What You Need to Know About Cannabis-Induced Psychosis

If you think that marijuana is a “safe” drug with little to no health consequences, consider this – over-consumption or too-early exposure puts the user at risk of “cannabis-induced psychosis”, literally, a disconnection from reality.

In fact, according to Yale University, greater than 1 out of every 7 new cases of psychosis are directly attributable to marijuana use.

To dispel the myth that marijuana is harmless, let’s take a closer look at the link between the popular legal drug and the frightening potential effect it may have on mental health.

What are the Symptoms of Cannabis-Induced Psychosis?

A person experiencing a psychotic break loses touch with reality and may exhibit such symptoms as:

  • Inability to concentrate
  • Loss of focus
  • Withdrawal from family and friends
  • Adoption of unusual beliefs and opinions
  • Visual hallucinations
  • Hearing voices
  • Imagined physical sensations
  • Delusions
  • Extreme anxiety
  • Pronounced agitation
  • Garbled, disorganized speech
  • Loss of sense of self

41% of people who experience cannabis-induced psychosis will subsequently develop schizophrenia, within an average of 3 to 4 years. Another 6% will develop bipolar disorder.

Risk Factors

Exposure to marijuana during adolescence is a critical factor. For example, people who smoke marijuana as teens are up to four times more likely to develop a schizophrenic disorder. Of special relevance, a 2017 study of people with schizophrenia found that those who had used marijuana before the age of 18 developed their illness an average of 10 years earlier than those who had no history of use.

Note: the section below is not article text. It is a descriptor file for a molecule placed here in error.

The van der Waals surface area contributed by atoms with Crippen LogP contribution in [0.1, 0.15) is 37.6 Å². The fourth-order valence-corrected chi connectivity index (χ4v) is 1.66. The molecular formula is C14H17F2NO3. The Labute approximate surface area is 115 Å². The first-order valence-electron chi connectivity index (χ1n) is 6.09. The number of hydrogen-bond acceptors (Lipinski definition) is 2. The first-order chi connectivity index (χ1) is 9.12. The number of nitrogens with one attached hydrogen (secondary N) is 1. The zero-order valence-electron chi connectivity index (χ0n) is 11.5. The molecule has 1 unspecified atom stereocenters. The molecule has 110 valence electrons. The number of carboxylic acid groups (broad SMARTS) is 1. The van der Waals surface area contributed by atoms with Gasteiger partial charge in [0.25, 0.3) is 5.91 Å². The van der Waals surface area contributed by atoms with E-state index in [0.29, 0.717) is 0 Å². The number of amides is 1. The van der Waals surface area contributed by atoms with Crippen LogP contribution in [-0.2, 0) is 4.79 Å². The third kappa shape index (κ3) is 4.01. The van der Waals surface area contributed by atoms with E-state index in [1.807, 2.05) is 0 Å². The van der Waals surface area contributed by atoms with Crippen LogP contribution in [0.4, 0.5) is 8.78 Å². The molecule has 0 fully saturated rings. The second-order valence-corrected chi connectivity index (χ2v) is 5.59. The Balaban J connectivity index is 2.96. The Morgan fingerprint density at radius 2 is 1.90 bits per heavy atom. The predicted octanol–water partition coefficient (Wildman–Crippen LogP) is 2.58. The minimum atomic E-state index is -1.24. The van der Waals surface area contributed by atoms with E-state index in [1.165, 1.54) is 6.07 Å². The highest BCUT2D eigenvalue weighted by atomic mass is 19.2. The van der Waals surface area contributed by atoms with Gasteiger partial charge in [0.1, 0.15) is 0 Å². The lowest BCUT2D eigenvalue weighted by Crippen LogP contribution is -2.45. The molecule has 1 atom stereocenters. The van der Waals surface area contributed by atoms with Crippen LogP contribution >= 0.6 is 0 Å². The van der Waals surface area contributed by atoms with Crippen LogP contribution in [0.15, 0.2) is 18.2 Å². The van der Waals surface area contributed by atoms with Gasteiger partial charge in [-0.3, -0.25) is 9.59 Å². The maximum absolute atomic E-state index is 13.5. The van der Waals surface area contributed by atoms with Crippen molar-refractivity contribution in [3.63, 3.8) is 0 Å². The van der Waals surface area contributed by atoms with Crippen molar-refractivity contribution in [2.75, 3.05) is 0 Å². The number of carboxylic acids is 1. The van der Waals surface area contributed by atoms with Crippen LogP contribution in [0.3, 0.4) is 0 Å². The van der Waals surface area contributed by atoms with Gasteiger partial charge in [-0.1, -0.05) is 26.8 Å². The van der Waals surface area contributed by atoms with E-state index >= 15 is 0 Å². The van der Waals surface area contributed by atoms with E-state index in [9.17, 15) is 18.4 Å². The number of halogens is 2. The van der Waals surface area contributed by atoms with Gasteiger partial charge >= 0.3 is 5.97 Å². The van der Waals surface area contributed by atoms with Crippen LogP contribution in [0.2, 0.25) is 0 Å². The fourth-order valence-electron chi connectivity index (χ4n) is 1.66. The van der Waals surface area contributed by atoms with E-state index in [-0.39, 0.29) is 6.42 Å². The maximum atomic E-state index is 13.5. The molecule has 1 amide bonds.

The connection goes both ways because 1 out of every 4 people with a schizophrenic disorder also has co-occurring Cannabis Use Disorder.

The overall list of risk factors that link marijuana to psychosis includes:

  • Frequency
  • Amount
  • Potency
  • Age of first use

It is important to note that the risk of developing schizophrenia is higher with marijuana than with any other drug, including sedatives, opioids, hallucinogens, and even amphetamines.

If you suspect that you or someone you know has a problem with marijuana; this brief self-assessment can help you determine if it’s time to seek help.

The Bottom Line About Cannabis-Induced Psychosis

Not every person who smokes pot will suffer cannabis-induced psychosis or go on to develop schizophrenia, but the risk is so elevated as to be alarming. The best thing you can do to protect your mental health is to stop using marijuana.

But if you find that quitting is too hard on your own, then that is just another sign that maybe you need specialized professional help.

In Southern California, your best resource to get the help you need is Lasting Recovery, one of the best outpatient rehab programs in San Diego. By using a treatment strategy that is both evidence-based and total wellness-focused, we help you develop the skills to support your successful return to sobriety and good mental health.

Currently, we offer virtual treatment that lets you receive the services you need from the privacy and safety of your own home, through a secure Internet connection.

If you are ready to start healing, contact Lasting Recovery TODAY.

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